This is what we call a grand staff. We have taken a staff with a treble clef sign, and a staff with a bass clef sign and connected them together with a brace at the beginning. This is what we use when we want to write treble clef and bass clef music at the same time. If you play the piano, you will read music from a grand staff.
Music Notation – Measures
It would be way too hard to read an entire line or page of music if the music was not broken up into smaller sections. We do that by using vertical (up and down) lines through the music. We call these bar lines. Bar lines are vertical lines that go through the staff to divide the music into smaller segments. We call these segments measures. Only so much music can fit into each segment, or measure.
So we learned that bar lines divide the music into smaller segments, called measures, and that each measure can only hold so much music. But how do we know how much music can fit in a measure? Time signatures tell us! Each time signature has two numbers. The top number tells how many “beats” or “pulses” can fit in each measure. The bottom number tells us what kind of note gets one “beat” or “pulse.”
Rhythm Notation – Notes and their Values
The way a note is written on the lines and spaces gives some of the clues we need to know how to play the note. The way a note is drawn (shape, with a line attached, with flags) gives information about how long to play the note.
This is what a whole note looks like. I used to tell some of my very young students that a whole note looks like a chocolate doughnut. Usually, a whole note gets 4 beats, or pulses. In 4 /4 or 3 /4 music a whole note fills up an entire measure of music.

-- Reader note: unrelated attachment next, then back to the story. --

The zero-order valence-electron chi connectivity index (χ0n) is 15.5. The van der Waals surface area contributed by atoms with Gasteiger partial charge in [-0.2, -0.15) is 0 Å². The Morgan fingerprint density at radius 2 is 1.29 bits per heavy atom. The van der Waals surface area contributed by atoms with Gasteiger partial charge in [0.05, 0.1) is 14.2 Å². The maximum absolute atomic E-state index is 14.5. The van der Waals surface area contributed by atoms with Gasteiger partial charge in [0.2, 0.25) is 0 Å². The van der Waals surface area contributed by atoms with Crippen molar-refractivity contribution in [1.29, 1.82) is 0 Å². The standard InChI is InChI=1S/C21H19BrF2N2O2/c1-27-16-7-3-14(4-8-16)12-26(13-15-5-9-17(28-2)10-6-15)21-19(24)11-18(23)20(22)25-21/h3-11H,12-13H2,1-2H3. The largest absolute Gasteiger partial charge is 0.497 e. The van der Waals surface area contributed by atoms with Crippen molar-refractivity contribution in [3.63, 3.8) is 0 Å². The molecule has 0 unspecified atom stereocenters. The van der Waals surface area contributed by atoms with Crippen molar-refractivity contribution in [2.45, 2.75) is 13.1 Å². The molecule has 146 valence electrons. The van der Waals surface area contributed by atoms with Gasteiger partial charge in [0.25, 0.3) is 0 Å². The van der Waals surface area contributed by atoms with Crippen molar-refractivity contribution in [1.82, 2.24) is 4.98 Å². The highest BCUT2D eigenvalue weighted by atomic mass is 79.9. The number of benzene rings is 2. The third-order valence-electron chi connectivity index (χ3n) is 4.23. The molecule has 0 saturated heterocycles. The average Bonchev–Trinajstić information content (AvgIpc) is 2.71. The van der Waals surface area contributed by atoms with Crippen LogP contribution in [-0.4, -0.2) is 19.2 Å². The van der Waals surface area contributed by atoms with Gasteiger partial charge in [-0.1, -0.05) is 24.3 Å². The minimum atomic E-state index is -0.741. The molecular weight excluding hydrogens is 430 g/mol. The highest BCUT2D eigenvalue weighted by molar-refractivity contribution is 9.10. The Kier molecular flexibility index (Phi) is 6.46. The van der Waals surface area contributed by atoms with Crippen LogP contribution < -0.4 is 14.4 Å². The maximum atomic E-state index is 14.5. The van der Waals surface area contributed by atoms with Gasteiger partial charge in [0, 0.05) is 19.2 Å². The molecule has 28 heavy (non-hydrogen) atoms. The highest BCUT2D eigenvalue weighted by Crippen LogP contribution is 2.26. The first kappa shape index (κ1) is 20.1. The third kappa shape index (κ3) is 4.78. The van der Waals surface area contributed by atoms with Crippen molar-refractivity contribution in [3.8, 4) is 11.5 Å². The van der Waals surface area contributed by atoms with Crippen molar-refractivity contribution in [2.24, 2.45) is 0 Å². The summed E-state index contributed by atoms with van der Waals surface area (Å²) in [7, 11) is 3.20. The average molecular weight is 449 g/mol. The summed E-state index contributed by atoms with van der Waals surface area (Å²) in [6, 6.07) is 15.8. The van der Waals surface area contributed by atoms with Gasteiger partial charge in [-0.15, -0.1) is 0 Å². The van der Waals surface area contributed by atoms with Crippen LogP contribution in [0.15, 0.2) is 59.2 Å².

A half note looks like a chocolate doughnut with a straw beside it – a circle with a stem. A half note usually gets 2 beats – half of a whole note.
A quarter note looks like a half note that has the circle filled in. A quarter note usually gets one beat.
An eighth note looks like a quarter note with a flag on its stem. An eighth note is half a quarter note, so it gets half a beat. Or we could say that two eighth notes take up the same musical space as a quarter note.
Rhythm Notation – Rests and their Values
Musical notes tell us when to play our instruments, or when to make sounds. But what does a composer do to tell you not to play? We use rests to show us when to be silent, or not to play. Just like the shape and coloring of a note told us how long to play that note, the shape of a rest tells us how long to be silent.
A whole rest is our longest rest. We can say that it is the “heaviest” rest, because when we write it on a line it is too heavy to sit on top of the line – it always flips over and hangs from the line. Just a like a whole note, a whole rest gets 4 beats.
A half rest looks like a whole rest, except it can sit on top of a line – it isn’t as heavy as a whole rest. A half rest gets 2 beats. I used to tell my students that a half rest looks like a little hat sitting on a line.
A quarter rest looks different. It looks like a 3 with a fancy tail underneath it. A quarter rests tells us to be silent for 1 beat.
This is an eighth rest. Like an eighth note, it only gets ½ a beat. You need two eighth rests to make one beat.
You now should have a good idea of what many of the things are that you will see on a page of music. Come back next week and we will learn some more about time signatures and rhythm.